Autoimmune polyendocrine syndromes comprise a diverse group of clinical conditions characterized by functional impairment of multiple endocrine glands due to loss of immune tolerance. These syndromes also frequently include conditions such as alopecia, vitiligo, celiac disease, and autoimmune gastritis with vitamin B12 deficiency that affect nonendocrine organs. Autoimmune polyendocrine syndromes are insidious and are characterized by circulating autoantibodies and lymphocytic infiltration of the affected tissues or organs, eventually leading to organ failure.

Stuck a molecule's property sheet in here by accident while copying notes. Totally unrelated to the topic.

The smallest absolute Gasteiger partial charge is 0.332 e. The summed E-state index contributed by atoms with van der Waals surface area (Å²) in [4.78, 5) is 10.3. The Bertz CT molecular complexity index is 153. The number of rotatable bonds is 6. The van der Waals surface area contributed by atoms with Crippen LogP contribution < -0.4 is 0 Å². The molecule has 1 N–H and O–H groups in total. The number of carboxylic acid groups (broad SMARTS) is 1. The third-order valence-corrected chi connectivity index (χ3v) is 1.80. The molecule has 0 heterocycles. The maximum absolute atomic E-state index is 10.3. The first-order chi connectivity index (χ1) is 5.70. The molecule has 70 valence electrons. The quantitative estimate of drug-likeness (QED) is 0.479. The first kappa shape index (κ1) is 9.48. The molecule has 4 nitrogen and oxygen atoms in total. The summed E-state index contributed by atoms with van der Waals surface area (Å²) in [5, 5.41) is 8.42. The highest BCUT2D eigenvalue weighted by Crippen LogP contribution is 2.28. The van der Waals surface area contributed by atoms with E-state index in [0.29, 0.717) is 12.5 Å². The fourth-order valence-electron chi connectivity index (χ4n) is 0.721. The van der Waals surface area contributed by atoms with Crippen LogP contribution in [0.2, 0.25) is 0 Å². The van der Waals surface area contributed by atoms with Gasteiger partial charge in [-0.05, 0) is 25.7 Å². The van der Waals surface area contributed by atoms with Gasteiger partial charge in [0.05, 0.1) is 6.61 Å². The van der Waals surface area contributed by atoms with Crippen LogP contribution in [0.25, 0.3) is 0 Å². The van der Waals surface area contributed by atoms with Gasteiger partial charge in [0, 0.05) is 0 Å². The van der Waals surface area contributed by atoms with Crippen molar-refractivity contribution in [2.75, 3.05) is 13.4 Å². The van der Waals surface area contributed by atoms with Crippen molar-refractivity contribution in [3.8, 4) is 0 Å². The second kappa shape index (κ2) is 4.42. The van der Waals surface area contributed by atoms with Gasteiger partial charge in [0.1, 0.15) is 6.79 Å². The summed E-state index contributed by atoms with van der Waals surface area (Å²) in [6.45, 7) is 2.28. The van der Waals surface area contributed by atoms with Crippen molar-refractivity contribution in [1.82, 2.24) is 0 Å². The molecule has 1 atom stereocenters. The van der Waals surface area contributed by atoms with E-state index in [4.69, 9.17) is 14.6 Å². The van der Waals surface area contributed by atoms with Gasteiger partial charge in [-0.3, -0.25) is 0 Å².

Autoimmune polyendocrine syndromes can occur in patients from early infancy to old age, and new components of a given syndrome can appear throughout life. In the past decade, we have seen the unraveling of new monogenic forms of the autoimmune polyendocrine syndrome and better diagnostic tools, both genetic tests and autoantibody analyses. More knowledge on genetic mechanisms and environmental triggers may permit subclassifying autoimmune polyendocrine syndromes into distinct entities that have relevance for treatment and prognosis. Combining early and refined diagnostics with personalized genomics could enable physicians to apply early immunomodulatory therapy that would stop the autoimmune process before irreversible organ damage occurs.